The High Court in Johannesburg ruled on Thursday that Cell C’s case against a banner criticising its service is not urgent.
Judge Sharise Weiner found that the poster’s damage had already been done.
She also found that disgruntled client, businessman George Prokas, had alerted the network provider to his intention to erect the banner before it went up.
The apparently professionally printed banner, bearing the Cell C logo, was prominently displayed on a wall outside the WorldWear Mall on Beyers Naude Drive on November 6.
“The most useless service provider in SA – Cell C Sandton City,” it read.
It gave the name of the franchise manager and his phone number, and claimed he had said his “unnamed executive head refuses to assist the customer”.
The franchise manager submitted that the statement was defamatory.
However, Weiner found that in Prokas’s view, what he had put up was true.
She said criticism was protected as long as it held fair comment.
Weiner dismissed Cell C’s urgent application. “The application is not urgent,” she said.
The dispute arose when Prokas took a phone for his son with Cell C in 2013.
However, the phone’s number belonged to someone else, who had run up a bill of R5000 by the time Prokas ended the stop-order for the phone in October last year.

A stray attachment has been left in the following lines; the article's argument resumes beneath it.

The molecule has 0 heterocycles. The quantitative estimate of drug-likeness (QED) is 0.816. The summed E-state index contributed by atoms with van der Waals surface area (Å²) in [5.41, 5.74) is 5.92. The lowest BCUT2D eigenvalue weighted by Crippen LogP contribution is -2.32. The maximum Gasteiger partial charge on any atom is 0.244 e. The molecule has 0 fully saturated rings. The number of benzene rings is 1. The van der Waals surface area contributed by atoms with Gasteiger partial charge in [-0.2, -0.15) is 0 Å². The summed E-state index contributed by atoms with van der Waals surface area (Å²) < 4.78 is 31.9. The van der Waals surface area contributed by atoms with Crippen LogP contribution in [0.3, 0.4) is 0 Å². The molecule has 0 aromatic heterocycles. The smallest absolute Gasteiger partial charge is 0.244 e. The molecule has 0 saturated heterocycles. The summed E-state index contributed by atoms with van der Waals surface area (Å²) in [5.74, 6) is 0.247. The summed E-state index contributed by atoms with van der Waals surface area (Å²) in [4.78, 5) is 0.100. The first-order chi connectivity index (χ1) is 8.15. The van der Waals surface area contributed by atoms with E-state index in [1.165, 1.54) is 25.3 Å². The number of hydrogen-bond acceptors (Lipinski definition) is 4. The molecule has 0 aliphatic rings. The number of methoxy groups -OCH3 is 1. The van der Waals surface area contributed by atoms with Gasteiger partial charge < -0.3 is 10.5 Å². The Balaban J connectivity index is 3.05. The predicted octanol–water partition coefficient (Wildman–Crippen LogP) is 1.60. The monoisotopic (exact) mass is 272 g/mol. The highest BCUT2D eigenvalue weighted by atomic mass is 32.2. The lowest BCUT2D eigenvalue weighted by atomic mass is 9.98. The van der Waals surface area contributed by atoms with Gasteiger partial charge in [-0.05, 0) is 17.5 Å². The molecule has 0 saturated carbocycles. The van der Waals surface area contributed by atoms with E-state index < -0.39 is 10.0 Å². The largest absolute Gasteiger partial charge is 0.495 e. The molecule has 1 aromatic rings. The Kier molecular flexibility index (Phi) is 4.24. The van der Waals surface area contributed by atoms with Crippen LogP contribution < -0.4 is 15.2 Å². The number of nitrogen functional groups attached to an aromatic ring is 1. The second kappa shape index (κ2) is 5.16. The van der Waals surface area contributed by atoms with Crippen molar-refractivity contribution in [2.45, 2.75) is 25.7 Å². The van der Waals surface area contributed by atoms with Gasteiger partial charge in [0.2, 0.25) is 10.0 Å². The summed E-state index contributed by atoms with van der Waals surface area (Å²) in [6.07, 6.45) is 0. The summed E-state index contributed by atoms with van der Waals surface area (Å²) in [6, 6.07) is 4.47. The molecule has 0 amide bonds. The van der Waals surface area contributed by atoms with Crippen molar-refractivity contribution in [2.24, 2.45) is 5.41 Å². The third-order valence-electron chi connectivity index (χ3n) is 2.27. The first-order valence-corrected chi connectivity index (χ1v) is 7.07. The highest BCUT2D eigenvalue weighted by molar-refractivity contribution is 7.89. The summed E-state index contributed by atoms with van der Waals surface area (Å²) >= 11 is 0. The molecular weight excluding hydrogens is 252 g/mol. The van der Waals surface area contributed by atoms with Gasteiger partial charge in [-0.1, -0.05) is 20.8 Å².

Prokas found out only when he was told he was listed as a bad debtor because of the unpaid R5000 when he tried to buy a car earlier in 2014.
He sought to have the bill waived by Cell C and to be removed from the list of bad debtors by the end of October this year.
When the situation had not changed by the end of October, Prokas threatened, in e-mail correspondence with Cell C, to put up the banner unless his complaints were dealt with.
He did so when his complaints were allegedly not dealt with.
Prokas indicated that he was not responsible for alterations to the banner made at the weekend, so it read: “Cell C the most useful cellular provider”. It is not known who altered the banner. SAPA